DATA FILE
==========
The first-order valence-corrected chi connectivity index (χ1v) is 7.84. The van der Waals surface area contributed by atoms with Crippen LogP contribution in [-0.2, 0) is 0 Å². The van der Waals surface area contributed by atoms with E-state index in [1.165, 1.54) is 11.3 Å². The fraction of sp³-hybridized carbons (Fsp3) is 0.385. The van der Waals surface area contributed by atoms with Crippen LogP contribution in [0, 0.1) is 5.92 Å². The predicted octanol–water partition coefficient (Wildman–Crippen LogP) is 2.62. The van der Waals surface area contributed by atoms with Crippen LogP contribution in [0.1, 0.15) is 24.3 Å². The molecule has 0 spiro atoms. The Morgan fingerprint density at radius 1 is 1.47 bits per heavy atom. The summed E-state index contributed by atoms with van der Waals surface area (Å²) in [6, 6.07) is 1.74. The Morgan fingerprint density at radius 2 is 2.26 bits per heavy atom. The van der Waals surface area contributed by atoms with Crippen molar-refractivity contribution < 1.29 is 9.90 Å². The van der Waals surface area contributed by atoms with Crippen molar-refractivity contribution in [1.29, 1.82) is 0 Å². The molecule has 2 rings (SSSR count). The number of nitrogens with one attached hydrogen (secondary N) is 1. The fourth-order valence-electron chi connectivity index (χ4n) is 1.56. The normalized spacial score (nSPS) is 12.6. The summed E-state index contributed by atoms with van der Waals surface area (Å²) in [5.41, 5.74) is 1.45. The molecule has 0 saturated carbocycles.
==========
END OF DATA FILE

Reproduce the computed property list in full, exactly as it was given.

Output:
The first-order valence-corrected chi connectivity index (χ1v) is 7.84. The van der Waals surface area contributed by atoms with Crippen LogP contribution in [-0.2, 0) is 0 Å². The van der Waals surface area contributed by atoms with E-state index in [1.165, 1.54) is 11.3 Å². The fraction of sp³-hybridized carbons (Fsp3) is 0.385. The van der Waals surface area contributed by atoms with Crippen LogP contribution in [0, 0.1) is 5.92 Å². The predicted octanol–water partition coefficient (Wildman–Crippen LogP) is 2.62. The van der Waals surface area contributed by atoms with Crippen LogP contribution in [0.1, 0.15) is 24.3 Å². The molecule has 0 spiro atoms. The Morgan fingerprint density at radius 1 is 1.47 bits per heavy atom. The summed E-state index contributed by atoms with van der Waals surface area (Å²) in [6, 6.07) is 1.74. The Morgan fingerprint density at radius 2 is 2.26 bits per heavy atom. The van der Waals surface area contributed by atoms with Crippen molar-refractivity contribution < 1.29 is 9.90 Å². The van der Waals surface area contributed by atoms with Crippen molar-refractivity contribution in [1.29, 1.82) is 0 Å². The molecule has 2 rings (SSSR count). The number of nitrogens with one attached hydrogen (secondary N) is 1. The fourth-order valence-electron chi connectivity index (χ4n) is 1.56. The normalized spacial score (nSPS) is 12.6. The summed E-state index contributed by atoms with van der Waals surface area (Å²) in [5.41, 5.74) is 1.45. The molecule has 0 saturated carbocycles.